January marks legislative season; numerous dog law proposals are sprouting up. The most recent comes from the state of Arizona, which seeks a mandatory spay/neuter law of companion pets. Once again the American Kennel Club issues a voice that supports backyard breeders instead of responsible breeders and dog owners. They state unequivocally (and falsely):
"If adopted, this unreasonable and unenforceable bill will have a profound negative impact not only upon responsible dog breeders in Arizona, but also upon all current and prospective dog owners."
Once again, DogsBite.org has to wonder the goals behind such a stance -- exactly who gets harmed by a mandatory spay/neuter law that also enables legitimate breeders to continue their practice? Don't real dog breeders also dislike backyard breeders? The bill states the requirements for being a legitimate breeder, which hardly appear outlandish.
Only one of the following requirements is needed:
- Proof of a business license and federal tax identification number as a dog or cat breeder (just as every other legitimate US business requires)
- Proof that the dog belongs to a recognized registry and meets show or title standards
- Proof that the dog is a working dog for law enforcement, fire agencies, or private sector working dog organizations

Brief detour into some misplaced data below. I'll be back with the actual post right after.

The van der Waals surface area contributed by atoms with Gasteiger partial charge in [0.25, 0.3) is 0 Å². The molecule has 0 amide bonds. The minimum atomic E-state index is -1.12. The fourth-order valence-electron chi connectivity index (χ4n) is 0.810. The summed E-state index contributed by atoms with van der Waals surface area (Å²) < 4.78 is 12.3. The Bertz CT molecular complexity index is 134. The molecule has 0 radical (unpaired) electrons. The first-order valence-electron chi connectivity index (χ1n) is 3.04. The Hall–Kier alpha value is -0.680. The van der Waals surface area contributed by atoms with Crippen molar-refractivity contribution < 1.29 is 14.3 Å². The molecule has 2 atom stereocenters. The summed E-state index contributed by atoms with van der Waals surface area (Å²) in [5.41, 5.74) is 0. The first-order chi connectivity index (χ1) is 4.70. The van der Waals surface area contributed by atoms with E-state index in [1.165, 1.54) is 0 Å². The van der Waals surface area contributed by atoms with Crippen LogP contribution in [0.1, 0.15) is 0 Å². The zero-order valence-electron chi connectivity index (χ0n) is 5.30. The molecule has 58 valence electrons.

- Proof that the dog is actively used by law enforcement, fire agencies, or private sector working dog organizations for law enforcement, fire service, search and rescue or medical service activities, or is being raised or otherwise prepared for any of these purposes
- A letter from a licensed veterinarian stating that due to age, poor health, or illness it is unsafe to spay or neuter the animal
- Proof that the dog is used for herding or guarding livestock on property designated for ranching
- Proof that the dog or cat is temporarily in the state
- Proof that the dog or cat is being trained or used for any of the purposes permitted by the US Animal Welfare Act
- A written agreement to allow one male dog and one female dog per household to produce a single litter of offspring within one year after issuance of permit (pursuant to stringent health and care and conditions requirements).
If you are a "legitimate" dog breeder and cannot meet at least one of these requirements, you are clearly not a legitimate breeder nor ought you be considered a legitimate US business.